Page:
IN­SIDE STORY

Ce­ramic artist Hit­omi Hosono has brought a bold, new vi­sion to British her­itage brand Wedg­wood

Architectural Digest (UAE) - - Contents - — TALIB CHOUDHRY

Ce­ramic artist Hit­omi Hosono brings a new vi­sion to British brand Wedg­wood

Iconic British life­style brand Wedg­wood has crafts­man­ship her­itage dat­ing back to 1759. Its founder, Josiah Wedg­wood, was not only a pi­o­neer­ing craftsman and potter but also an ex­cep­tional phi­lan­thropist and mar­keter. With his pas­sion for in­no­va­tion he would no doubt have ap­proved of the lat­est chap­ter in the com­pany’s his­tory: this sum­mer Wedg­wood un­veiled a col­lec­tion of new jasper pieces by the Ja­panese artist Hit­omi Hosono, its first ever artist-in-res­i­dence. The new de­signs com­bine Hosono’s cre­ativ­ity and ar­ti­sanal ta­lent with Wedg­wood’s time-hon­oured tech­niques to breath­tak­ing ef­fect.

Al­low­ing an artist to work along­side its fac­tory tech­ni­cians was a bold de­par­ture for the firm, and much of what Hosono orig­i­nally wanted to do was so imag­i­na­tive and in­tri­cate that re­al­is­ing the lim­ited edi­tion pieces took a year of ex­per­i­men­ta­tion.

Hosono grew up in an area that was sur­rounded by pot­ter­ies. Her grand­fa­ther was a plas­ter and ceram­ics worker so she re­mem­bers be­ing sur­rounded by tiles and pretty pots as a child.

Af­ter learn­ing tra­di­tional or­na­men­tal pot­tery at art col­lege in Ja­pan, Hosono stud­ied in Den­mark be­fore se­cur­ing a place at the Royal Col­lege of Art in Lon­don for her Mas­ter of Arts de­gree. While study­ing there in 2008, she spent six weeks in­tern­ing at the Wedg­wood fac­tory, where she de­vel­oped new works based on her pas­sion for nat­u­ral forms, and delv­ing into Wedg­wood’s ar­chive col­lec­tion of sprigs for in­spi­ra­tion. This pe­riod of ex­plo­ration had a pro­found ef­fect on Hosono’s ca­reer and makes it en­tirely fit­ting that she should be cho­sen to be Wedg­wood’s first artist-in-res­i­dence.

“When I was an in­tern, I didn’t re­ally know why I in­stinc­tively loved Wedg­wood but now I do,” she says. “It’s the pre­cise at­ten­tion to de­tail. I like how their de­signs have a sense of flow and move­ment which makes ev­ery­thing look three di­men­sional.”

The cen­tre­piece to the col­lec­tion is Hosono’s take on Wedg­wood’s iconic Port­land Vase, first ex­hib­ited in 1790. It was a jasper copy of a cameo-glass vase dat­ing back to the reign of Em­peror Au­gus­tus Cae­sar, and owned by the re­doubtable Duchess of Port­land. Hosono’s Shōka Vase (mean­ing sub­li­ma­tion) re­tains the tra­di­tional shape, though the dis­tinc­tive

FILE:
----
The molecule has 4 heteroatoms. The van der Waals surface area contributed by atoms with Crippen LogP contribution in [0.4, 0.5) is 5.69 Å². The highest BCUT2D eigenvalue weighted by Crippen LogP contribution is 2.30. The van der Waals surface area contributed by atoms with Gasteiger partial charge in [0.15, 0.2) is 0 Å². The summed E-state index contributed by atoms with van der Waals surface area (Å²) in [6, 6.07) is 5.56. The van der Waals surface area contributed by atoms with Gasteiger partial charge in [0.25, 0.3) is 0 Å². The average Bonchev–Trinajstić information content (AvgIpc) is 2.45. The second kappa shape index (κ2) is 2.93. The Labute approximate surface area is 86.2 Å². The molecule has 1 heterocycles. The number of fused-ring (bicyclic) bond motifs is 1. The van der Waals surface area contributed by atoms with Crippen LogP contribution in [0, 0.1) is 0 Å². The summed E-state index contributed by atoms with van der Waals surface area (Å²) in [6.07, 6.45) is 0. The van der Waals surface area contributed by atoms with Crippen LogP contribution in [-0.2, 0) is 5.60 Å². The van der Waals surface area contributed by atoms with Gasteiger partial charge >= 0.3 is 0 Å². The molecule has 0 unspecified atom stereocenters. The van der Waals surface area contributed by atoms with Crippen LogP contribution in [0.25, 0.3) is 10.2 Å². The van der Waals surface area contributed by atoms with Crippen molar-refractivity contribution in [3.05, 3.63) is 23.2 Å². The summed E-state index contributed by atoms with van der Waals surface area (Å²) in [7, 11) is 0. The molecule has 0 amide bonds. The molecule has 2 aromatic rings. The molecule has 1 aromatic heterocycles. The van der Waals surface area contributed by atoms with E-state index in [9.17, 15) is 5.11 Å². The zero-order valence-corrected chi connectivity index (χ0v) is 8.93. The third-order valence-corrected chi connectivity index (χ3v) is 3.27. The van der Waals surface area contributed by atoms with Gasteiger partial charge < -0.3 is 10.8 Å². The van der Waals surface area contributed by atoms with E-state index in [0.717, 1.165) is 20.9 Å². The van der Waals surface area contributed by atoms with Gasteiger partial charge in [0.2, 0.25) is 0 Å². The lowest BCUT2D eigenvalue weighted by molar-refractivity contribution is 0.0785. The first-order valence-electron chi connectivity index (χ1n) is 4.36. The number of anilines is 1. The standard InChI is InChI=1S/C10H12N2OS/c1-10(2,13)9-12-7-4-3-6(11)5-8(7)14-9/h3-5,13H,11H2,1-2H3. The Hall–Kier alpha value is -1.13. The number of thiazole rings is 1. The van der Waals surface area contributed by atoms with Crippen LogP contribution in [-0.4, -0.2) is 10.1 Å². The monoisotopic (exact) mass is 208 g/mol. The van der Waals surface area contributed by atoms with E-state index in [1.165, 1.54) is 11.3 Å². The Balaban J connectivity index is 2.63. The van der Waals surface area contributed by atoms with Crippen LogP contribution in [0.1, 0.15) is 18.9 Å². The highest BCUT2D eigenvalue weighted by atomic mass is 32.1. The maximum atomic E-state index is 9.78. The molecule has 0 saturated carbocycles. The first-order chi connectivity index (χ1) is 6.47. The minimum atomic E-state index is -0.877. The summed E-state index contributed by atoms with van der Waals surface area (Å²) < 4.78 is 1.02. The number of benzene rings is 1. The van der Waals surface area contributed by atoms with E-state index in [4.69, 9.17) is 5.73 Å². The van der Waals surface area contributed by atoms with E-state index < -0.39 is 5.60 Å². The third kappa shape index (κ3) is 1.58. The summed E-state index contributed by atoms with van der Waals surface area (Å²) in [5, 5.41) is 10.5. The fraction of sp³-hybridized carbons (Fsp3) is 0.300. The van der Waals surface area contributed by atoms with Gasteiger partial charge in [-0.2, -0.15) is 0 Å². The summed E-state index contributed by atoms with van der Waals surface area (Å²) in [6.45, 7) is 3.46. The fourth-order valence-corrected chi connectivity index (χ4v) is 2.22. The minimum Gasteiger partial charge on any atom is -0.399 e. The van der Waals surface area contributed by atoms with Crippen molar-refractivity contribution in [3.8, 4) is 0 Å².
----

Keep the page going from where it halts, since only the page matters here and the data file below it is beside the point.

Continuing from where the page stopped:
Wedg­wood blue has been light­ened to a gen­tler turquoise, and clas­si­cal fig­ures have been re­placed with fern moulds, which she found in the Wedg­wood ar­chive.

“I was in­spired by the orig­i­nal Wedg­wood sprigs that were in­formed by na­ture,” she says. “I went into the ar­chives, which is a bit like en­ter­ing Wedg­wood’s brain, and felt the his­tory there. I love the idea of us­ing a mo­tif de­signed over a cen­tury ago. I formed the ferns to look as though they are climb­ing up from the bot­tom of the vase, to make it feel dra­matic and ex­cit­ing. The orig­i­nal Port­land Vase had a clas­si­cal Greek story neatly wrapped around it, but I love this sense of the ferns in­vad­ing.”

The other art­works in the col­lec­tion are equally am­bi­tious; it takes two days to ap­ply the 1150 in­di­vid­u­ally crafted daisies that spill down the side of the mint green Ka­sumi Vase. The small duck egg Touka Vase is dec­o­rated with pierced chrysan­the­mums in three dif­fer­ent sizes, giv­ing the solid shape a fresh, con­tem­po­rary del­i­cacy. Shunko (pic­tured, top right) is a beau­ti­ful, pink trin­ket box with soft edges, based on a smooth peb­ble and em­bel­lished with clus­ters of hand-ap­plied leaves evoca­tive of Ja­panese gar­dens and their dis­tinc­tive pink cherry blos­som. The level of de­tail in each leaf clus­ter is ex­quis­ite, and this re­al­ism is one of Hosono’s key skills as a ce­ramic artist.

She en­joyed the col­lab­o­ra­tive work­ing re­la­tion­ship with Wedg­wood’s crafts­peo­ple and was sur­prised to learn that tools which were 100 years-old were still be­ing used in the fac­tory. “When I saw what the tini­est vari­a­tion in a tool could cre­ate I un­der­stood why you would use it,” she ex­plains “I will trea­sure my very time at the fac­tory. I love that I bring a new vi­sion to th­ese iconic shapes.” The Wedg­wood Artist in Res­i­dence pieces are avail­able through se­lected stores and on­line at wedg­wood.co.uk

1 Haruka Bowl, lim­ited edi­tion of five 2 Hit­omi Hosono at Wedg­wood’s HQ in Stoke-on-Trent, Eng­land3 Ko­haru San­sai Ob­ject (part of a set of three), lim­ited edi­tion of 10 4 Shoka Vase, lim­ited edi­tion of five

5 A craftsman at work on the Touka Vase 6 Vases await­ing dec­o­ra­tion, with clas­si­cal mo­tifs from the Wedg­wood ar­chive in the back­ground

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